Beginning with the poster advertising the Black Forest, Argento pushes imagery and themes that reinforce Suspiria as a tale passed down from a grandmother delighting in spooking a child. When dance student Pat (Eva Axén) flees the school late at night, runs through a forest in a storm and takes shelter in a friend’s apartment, note the shot where Argento frames the wallpaper of birds as though they are pursuing her (she flinches in the opposite direction); they become, in the mise en scène, the familiars of a witch on the chase. The school’s corridors lead to doors that are just a bit too tall, the handles raised so that Suzy and her roommate Sara (Stafania Casini, 1900) have to reach to open them, essentially making them children. One important door is above a ramp, distorted like something out of The Cabinet of Dr. Caligari, and when Suzy finally deciphers the film’s central riddle and learns how to open a secret door into the coven’s domain, the portal is smaller than it should be, Suzy bending down like Alice squeezing into Wonderland. One of the few scenes that is not bathed in impressionistic colors and lighting is the requisite visit to the Experts Who Explain Everything, a daylit, outdoors encounter with two professors (Rudolf Schündler from The Exorcist and ubiquitous cult favorite Udo Kier) who explain the history of witchcraft and a sinister figure known as the Black Queen (which might as well be another Alice in Wonderland reference, if not a nod to the sinister queens in fairy tales). After this stretch of sobriety, we’re plunged right back into the dreamworld of the Tanz Academy and the thrall of Miss Tanner (Alida Valli, The Third Man) and Madame Blanc (Joan Bennett, Father of the Bride).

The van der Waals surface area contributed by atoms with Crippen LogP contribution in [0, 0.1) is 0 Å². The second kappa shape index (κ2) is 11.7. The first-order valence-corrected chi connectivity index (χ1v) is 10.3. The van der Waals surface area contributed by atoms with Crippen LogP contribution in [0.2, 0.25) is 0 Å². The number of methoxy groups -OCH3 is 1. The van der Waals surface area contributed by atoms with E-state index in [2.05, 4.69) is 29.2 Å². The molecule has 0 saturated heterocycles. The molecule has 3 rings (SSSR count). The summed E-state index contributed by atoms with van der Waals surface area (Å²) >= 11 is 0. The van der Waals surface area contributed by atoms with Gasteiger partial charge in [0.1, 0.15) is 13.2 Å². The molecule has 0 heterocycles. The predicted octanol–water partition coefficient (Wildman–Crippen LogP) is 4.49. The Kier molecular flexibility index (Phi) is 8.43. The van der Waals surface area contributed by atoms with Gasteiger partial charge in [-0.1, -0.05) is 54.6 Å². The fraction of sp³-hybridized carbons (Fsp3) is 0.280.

Suzy trips and sways through this world in a state of half-waking: when she’s not drugged at night by a tainted drink, she’s targeted by hexes. As Jessica Harper related during a post-screening Q&A at this year’s Cinepocalypse Festival in Chicago, most of her fellow actors were delivering their lines in Italian, which left her waiting for a pause to act as a cue. But somehow that works for Suzy Bannion. In watching the Blu-ray last night, I was struck by how much the story’s effectiveness depends upon the character’s complete isolation. From her request to the airport’s taxi driver to help her with her luggage (he doesn’t), to the way she’s immediately characterized by Miss Tanner and Madame Blanc as stubborn and strong-willed by asking simple questions or making basic requests about her lodging, or the crude hazing she receives from a fellow student, Olga (Barbara Magnolfi), Suzy is constantly reminded that she is an other in this place. She lucks into an ally with her roommate Sara, the only person curious about Pat’s death, and who also provides helpful clues as to the mysterious nature of the faculty; naturally we become invested in their relationship. Harper is excellent, grounding the action with her alternately skeptical and appropriately baffled performance, and Argento’s camera makes the most of her large, Silent Movie Star eyes, which dart back and forth as she ponders the academy’s mysteries.